Mandatory training in pre-medical aid would save many lives. – Gennadiy Druzenko
Ukrainian society, which for the fourth year has been living in the state of war as well as increased danger because of drivers’ irresponsibility, is absolutely unprepared to adequately respond – provide pre-medical first aid. This thought was voiced today by Pirogov First Volunteer Mobile Hospital President Gennadiy Druzenko on the NewsOne TV channel.
The PFVMH leader was interviewed during a break in the broadcasted court proceedings in Kharkiv choosing a measure of restraint for a suspect in the terrible traffic accident that had taken five lives and injured six more pedestrians.
According to Druzenko, everyone who receives a driving or firearms license must undergo at least a short, few-day, course of emergency pre-medical aid training. “Because sometimes the aid provided just within the first minutes, the first 10 minutes, allows saving life,” he said.
“A clear rule needs to be introduced: do you handle sources of extra hazard – a vehicle of a firearm? Must undergo the course, not buy a certificate of undergoing it, as is often the case here,” Druzenko emphasized.
He said he was shocked and indignant that people did not rush to help the accident’s victims – not only pedestrians but also drivers. He saw the reason behind such behavior not in the people’s indifference but merely in their ineptitude to help.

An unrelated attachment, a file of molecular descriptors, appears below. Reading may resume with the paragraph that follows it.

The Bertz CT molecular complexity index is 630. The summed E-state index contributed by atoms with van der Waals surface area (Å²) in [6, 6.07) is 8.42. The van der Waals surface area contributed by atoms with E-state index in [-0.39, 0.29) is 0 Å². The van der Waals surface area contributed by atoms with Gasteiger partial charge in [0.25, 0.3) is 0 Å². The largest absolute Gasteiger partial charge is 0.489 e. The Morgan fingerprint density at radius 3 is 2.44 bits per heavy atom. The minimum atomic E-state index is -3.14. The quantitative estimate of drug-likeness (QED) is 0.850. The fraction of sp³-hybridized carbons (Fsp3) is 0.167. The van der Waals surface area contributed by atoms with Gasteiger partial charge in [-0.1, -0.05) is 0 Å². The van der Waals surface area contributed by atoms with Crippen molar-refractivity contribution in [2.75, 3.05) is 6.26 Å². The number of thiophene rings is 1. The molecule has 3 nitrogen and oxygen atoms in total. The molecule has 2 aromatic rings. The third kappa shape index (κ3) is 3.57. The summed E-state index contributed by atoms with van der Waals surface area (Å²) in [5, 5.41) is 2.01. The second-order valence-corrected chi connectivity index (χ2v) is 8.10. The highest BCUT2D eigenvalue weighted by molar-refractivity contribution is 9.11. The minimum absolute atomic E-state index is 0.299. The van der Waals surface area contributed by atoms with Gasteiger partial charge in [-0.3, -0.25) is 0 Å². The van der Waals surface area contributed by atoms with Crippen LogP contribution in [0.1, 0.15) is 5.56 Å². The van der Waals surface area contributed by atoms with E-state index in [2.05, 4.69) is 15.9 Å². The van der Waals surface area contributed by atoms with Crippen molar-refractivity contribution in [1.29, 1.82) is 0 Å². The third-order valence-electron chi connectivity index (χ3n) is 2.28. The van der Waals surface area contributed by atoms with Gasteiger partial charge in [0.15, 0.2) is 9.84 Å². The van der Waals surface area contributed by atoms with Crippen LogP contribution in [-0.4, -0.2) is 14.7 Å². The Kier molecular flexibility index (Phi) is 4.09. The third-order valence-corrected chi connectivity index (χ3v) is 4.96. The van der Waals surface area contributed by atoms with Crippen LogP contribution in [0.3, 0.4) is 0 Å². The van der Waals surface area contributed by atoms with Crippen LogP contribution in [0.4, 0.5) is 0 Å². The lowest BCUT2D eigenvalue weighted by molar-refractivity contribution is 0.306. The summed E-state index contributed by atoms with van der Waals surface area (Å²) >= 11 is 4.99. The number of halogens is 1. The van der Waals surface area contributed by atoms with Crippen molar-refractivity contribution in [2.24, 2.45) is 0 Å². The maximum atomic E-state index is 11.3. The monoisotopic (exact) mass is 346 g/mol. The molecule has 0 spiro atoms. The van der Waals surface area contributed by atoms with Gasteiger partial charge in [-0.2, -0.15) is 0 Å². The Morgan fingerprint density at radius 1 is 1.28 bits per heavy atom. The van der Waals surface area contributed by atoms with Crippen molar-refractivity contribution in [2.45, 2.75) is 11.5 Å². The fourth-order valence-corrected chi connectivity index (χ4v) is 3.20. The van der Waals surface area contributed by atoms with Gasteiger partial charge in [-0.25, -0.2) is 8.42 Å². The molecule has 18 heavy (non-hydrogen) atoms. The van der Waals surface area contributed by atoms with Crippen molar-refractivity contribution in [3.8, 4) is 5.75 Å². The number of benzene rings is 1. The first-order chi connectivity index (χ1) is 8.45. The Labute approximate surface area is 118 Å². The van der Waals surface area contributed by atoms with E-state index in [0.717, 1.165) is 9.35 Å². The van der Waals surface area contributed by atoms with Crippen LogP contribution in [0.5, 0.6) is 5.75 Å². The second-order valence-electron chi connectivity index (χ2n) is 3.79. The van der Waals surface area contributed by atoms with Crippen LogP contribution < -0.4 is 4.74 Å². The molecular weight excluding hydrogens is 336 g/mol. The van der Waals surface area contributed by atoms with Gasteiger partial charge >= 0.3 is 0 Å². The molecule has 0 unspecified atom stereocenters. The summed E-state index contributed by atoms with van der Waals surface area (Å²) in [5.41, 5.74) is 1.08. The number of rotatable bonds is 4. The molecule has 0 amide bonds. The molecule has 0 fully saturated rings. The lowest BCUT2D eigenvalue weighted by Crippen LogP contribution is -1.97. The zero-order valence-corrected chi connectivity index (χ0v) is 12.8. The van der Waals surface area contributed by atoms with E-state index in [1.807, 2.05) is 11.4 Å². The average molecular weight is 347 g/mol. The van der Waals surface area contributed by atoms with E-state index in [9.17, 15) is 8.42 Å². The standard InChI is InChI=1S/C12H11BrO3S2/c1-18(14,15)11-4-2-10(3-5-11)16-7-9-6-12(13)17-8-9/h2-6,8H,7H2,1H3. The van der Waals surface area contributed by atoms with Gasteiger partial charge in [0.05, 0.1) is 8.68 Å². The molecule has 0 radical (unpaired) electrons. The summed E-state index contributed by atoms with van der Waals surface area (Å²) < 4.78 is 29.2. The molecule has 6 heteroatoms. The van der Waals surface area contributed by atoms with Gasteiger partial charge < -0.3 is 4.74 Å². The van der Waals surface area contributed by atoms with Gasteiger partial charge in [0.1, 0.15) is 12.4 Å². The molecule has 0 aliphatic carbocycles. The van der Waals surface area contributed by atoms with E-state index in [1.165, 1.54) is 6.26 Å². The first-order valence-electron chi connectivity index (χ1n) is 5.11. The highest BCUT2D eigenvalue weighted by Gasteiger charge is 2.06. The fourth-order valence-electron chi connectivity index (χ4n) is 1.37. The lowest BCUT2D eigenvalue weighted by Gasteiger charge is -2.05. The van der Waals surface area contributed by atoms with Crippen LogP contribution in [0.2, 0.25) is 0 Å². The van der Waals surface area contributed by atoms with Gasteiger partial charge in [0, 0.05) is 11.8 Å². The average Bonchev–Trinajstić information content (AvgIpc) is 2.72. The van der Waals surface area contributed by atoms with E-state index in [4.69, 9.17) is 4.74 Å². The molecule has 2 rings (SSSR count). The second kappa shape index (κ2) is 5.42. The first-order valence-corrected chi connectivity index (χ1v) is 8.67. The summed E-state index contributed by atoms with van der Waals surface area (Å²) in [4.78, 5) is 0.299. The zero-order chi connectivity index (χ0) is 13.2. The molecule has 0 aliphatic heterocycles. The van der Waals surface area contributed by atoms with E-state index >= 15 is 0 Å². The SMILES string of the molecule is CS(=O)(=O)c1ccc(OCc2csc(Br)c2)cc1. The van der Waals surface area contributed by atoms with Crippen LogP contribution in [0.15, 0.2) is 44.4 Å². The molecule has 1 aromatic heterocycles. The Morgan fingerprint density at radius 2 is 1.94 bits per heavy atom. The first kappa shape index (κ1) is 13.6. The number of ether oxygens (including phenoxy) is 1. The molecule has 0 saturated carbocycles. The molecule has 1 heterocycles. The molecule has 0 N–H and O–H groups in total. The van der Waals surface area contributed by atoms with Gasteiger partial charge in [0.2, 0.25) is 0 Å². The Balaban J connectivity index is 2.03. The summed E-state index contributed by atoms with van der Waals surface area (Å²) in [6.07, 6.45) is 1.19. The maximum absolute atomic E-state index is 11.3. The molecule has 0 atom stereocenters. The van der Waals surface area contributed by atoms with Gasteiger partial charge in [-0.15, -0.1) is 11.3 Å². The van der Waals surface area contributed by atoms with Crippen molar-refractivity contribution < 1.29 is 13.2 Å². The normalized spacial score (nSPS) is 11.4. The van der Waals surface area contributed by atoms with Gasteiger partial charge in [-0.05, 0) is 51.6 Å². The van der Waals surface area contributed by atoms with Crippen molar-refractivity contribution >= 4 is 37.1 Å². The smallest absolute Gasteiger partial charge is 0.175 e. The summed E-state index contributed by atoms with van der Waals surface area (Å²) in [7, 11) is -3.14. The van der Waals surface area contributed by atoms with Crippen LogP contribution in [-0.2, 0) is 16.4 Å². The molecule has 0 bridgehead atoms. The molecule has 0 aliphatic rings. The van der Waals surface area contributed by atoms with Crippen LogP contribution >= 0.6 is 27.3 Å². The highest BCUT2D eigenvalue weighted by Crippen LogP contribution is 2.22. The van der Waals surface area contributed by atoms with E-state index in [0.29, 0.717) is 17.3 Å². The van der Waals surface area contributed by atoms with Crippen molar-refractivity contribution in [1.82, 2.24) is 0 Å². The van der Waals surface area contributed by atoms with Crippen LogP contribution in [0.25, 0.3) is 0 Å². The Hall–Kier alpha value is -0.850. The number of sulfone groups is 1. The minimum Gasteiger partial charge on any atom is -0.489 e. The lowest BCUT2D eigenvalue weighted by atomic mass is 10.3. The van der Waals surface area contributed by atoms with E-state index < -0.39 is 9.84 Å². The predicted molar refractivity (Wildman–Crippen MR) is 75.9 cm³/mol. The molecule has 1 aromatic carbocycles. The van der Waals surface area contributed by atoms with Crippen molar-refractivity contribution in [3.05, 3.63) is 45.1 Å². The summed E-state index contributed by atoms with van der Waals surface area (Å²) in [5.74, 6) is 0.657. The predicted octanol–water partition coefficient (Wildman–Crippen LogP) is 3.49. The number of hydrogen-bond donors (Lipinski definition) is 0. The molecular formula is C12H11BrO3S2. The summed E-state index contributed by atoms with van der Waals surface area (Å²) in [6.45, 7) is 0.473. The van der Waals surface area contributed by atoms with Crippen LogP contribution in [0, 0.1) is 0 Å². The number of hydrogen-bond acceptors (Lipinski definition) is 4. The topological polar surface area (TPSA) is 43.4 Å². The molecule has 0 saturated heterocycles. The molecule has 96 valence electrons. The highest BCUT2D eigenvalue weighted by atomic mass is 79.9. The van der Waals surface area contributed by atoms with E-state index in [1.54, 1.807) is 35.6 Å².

In his opinion, the pre-medical aid courses should be implemented in every place where people study – schools, vocational training and higher educations, and this question must by the order of the day for the Government. “At least it would save lives for many on roads as well as during terrorist acts that, unfortunately, happen in Ukraine ever more often,” Druzenko said.
Answering a question why there is no such a state program, he presumed that the last year or more a lot of energy has been spent on the controversy about the medical reform: “We know that the Health Ministry and the parliamentary committee clinched about a year ago, and their entire energy, resources and best forces were thrown into this discussion.” However, Druzenko expressed his hope that, after the Verkhovna Rada yesterday adopted a law on the medical reform, “we will come back to more practical things, which are able to save lives.”